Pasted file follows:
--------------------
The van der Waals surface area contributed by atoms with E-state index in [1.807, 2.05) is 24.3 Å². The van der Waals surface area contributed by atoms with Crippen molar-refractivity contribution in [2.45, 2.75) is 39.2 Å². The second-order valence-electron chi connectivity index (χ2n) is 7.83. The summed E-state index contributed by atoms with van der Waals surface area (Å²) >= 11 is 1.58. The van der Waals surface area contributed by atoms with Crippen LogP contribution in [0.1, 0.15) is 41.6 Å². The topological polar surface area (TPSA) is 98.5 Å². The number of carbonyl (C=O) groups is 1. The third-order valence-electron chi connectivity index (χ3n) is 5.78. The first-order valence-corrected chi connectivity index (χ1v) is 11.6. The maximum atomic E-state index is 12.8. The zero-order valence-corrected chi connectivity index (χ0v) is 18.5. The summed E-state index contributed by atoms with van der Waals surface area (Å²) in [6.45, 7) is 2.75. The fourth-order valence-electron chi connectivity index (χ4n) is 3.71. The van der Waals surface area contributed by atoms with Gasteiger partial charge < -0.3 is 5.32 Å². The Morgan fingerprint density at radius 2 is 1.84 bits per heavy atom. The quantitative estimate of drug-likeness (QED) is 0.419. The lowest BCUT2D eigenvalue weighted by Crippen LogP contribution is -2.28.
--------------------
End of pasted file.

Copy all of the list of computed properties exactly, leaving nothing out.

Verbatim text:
The van der Waals surface area contributed by atoms with E-state index in [1.807, 2.05) is 24.3 Å². The van der Waals surface area contributed by atoms with Crippen molar-refractivity contribution in [2.45, 2.75) is 39.2 Å². The second-order valence-electron chi connectivity index (χ2n) is 7.83. The summed E-state index contributed by atoms with van der Waals surface area (Å²) >= 11 is 1.58. The van der Waals surface area contributed by atoms with Crippen LogP contribution in [0.1, 0.15) is 41.6 Å². The topological polar surface area (TPSA) is 98.5 Å². The number of carbonyl (C=O) groups is 1. The third-order valence-electron chi connectivity index (χ3n) is 5.78. The first-order valence-corrected chi connectivity index (χ1v) is 11.6. The maximum atomic E-state index is 12.8. The zero-order valence-corrected chi connectivity index (χ0v) is 18.5. The summed E-state index contributed by atoms with van der Waals surface area (Å²) in [6.45, 7) is 2.75. The fourth-order valence-electron chi connectivity index (χ4n) is 3.71. The van der Waals surface area contributed by atoms with Gasteiger partial charge < -0.3 is 5.32 Å². The Morgan fingerprint density at radius 2 is 1.84 bits per heavy atom. The quantitative estimate of drug-likeness (QED) is 0.419. The lowest BCUT2D eigenvalue weighted by Crippen LogP contribution is -2.28.